Stay tuned next week to learn about Amazon’s relationships with other businesses. Until then, I’m going to try a little game to prepare for next week’s post. Comment below to fill in the blank:

From 2000 to 2015 the number of independent, local retail stores decreased by ________. When asked, owners most often cited _________ as the primary reason for closing their stores.

The person with the closest guess gets a shout-out in the next post… Good luck


Works Cited


Bernton, Hal and Susan Kelleher. “Amazon warehouse jobs push workers to physical limit.” The Seattle Times, 17 Aug. 2015,

Kantor, Jodi and David Streitfeld. “Inside Amazon: Wrestling Big Ideas in a Bruising Workplace.” The New York Times, 15 Aug. 2015,

Konkel, Frank. “The Details About the CIA’s Deal With Amazon.” The Atlantic, 17 July 2014,

LaVecchia, Olivia and Stacy Mitchell. Amazon’s Stranglehold: How the Company’s Tightening Grip is Stifling Competition, Eroding Jobs, and Threatening Communities. Institute for Local Self-Reliance, Nov. 2016,

Osborne, Hilary. “Amazon accused of ‘intolerable conditions’ at Scottish warehouse.” The Guardian, 12 Dec. 2016,



5 thoughts on “Stop Using Amazon (Part I of IV)

  1. Jaxi July 10, 2018 / 4:54 pm

    I know this series was written with me, the most extreme Amazon addicted purchaser out there in mind. Just kidding. I shall concede that you have shed light on some work practicies that do not align with my ethics, but I am not ready to tame my Amazon addiction. Since this is part I of IV, we’ll see how things go.

  2. Nick Jacobson June 29, 2018 / 6:47 pm

    Yeah this research was some of the hardest I’ve done. I was a near-constant user of Amazon, but since I researched it last summer, I’ve bought almost nothing from it. I encourage you to read the coming segments as well, although I can’t promise they will be any more comforting than this one.

  3. Robert Beard June 29, 2018 / 4:07 pm


    You forgot to add that Bezos saved the Washington Post and Amazon arguably is saving the US Postal Service by choosing it and not the private overnight services as their delivery service.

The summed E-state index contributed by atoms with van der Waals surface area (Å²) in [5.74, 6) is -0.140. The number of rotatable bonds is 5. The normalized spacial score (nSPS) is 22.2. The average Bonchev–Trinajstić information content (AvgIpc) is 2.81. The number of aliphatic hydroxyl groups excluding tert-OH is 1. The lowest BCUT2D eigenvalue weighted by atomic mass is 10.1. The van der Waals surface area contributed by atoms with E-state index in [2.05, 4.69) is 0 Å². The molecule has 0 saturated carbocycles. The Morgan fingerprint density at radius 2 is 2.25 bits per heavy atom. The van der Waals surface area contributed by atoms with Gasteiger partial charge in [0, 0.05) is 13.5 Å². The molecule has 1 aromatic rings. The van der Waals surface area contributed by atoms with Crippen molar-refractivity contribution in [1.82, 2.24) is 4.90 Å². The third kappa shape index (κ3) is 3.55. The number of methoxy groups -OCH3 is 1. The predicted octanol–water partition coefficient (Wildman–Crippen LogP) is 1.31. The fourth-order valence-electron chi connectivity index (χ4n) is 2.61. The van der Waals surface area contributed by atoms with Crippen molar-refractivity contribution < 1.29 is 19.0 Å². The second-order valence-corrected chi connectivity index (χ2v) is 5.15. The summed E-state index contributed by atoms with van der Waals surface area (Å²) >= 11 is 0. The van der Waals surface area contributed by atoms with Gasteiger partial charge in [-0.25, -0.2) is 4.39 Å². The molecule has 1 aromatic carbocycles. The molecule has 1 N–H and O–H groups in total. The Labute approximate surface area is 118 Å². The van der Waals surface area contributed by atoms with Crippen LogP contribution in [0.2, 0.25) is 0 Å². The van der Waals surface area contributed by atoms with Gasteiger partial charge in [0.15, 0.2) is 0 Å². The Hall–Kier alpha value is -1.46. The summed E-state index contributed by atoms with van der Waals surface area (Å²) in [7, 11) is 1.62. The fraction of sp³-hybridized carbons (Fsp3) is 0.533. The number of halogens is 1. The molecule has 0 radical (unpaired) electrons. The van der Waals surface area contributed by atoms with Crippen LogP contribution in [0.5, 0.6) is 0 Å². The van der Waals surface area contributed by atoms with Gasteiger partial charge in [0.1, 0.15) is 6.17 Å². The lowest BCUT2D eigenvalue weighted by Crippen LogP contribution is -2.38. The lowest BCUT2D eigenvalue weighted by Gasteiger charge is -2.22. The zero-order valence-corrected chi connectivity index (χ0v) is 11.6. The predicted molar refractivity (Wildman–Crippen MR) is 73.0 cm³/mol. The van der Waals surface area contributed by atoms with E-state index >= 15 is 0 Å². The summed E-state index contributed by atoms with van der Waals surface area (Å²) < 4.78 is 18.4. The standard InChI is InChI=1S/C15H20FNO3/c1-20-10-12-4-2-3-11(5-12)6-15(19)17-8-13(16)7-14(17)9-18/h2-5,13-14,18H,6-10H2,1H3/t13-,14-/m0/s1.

Also, you can’t blame just Amazon for displacing employees from local stores; it is the entire web commerce doing that.


    • Nick Jacobson June 29, 2018 / 7:19 pm

      I do not dispute Bezos saved the Washington Post, and I’m glad he did. However, I don’t think that excuses his company’s actions.

      Additionally, Amazon does not exclusively use USPS for shipping, but rather contracts with a variety of entities, most likely those who give it the best deal. I will discuss this in a later post, but as a preview, you might find looking into the “waterbed effect” interesting. Generally speaking, the waterbed effect is when one company with a lot of power (like Amazon) pressures another company (like UPS or USPS) to give it a good price on a good (like shipping). The result is that the large company gets a really cheap price while all the other companies USPS and UPS service are charged higher prices to make up for the profit lost to Amazon (in this scenario). Thus, while Amazon may be providing business for USPS, it could be raising prices for other companies (which Amazon then uses to its advantage). Again, I will explain in more detail next week, so stay tuned!

      Finally, I agree internet is definitely displacing local stores. Once more, I will explain more next week, but for now I’ll just say Amazon has been particularly willing to use its enormous size to crush its competitors, even those online, so even entrepreneurs who seek to start businesses online can end up crushed by Amazon. The strategies Amazon uses used to be violations of antitrust law, but since around the Reagan Administration have been permitted (again… next week).

      I definitely agree with you that buying the Washington Post was good, and Amazon is not wholly to blame for the decline in local stores, I just think there is more to the picture. I appreciate your thoughts. Please stay on top of me, and keep me honest through the next few posts. There are always multiple sides to the story!

  4. Patricia June 29, 2018 / 1:58 pm

    Wow! I’m an Amazon customer….your article made me sit up and take notice.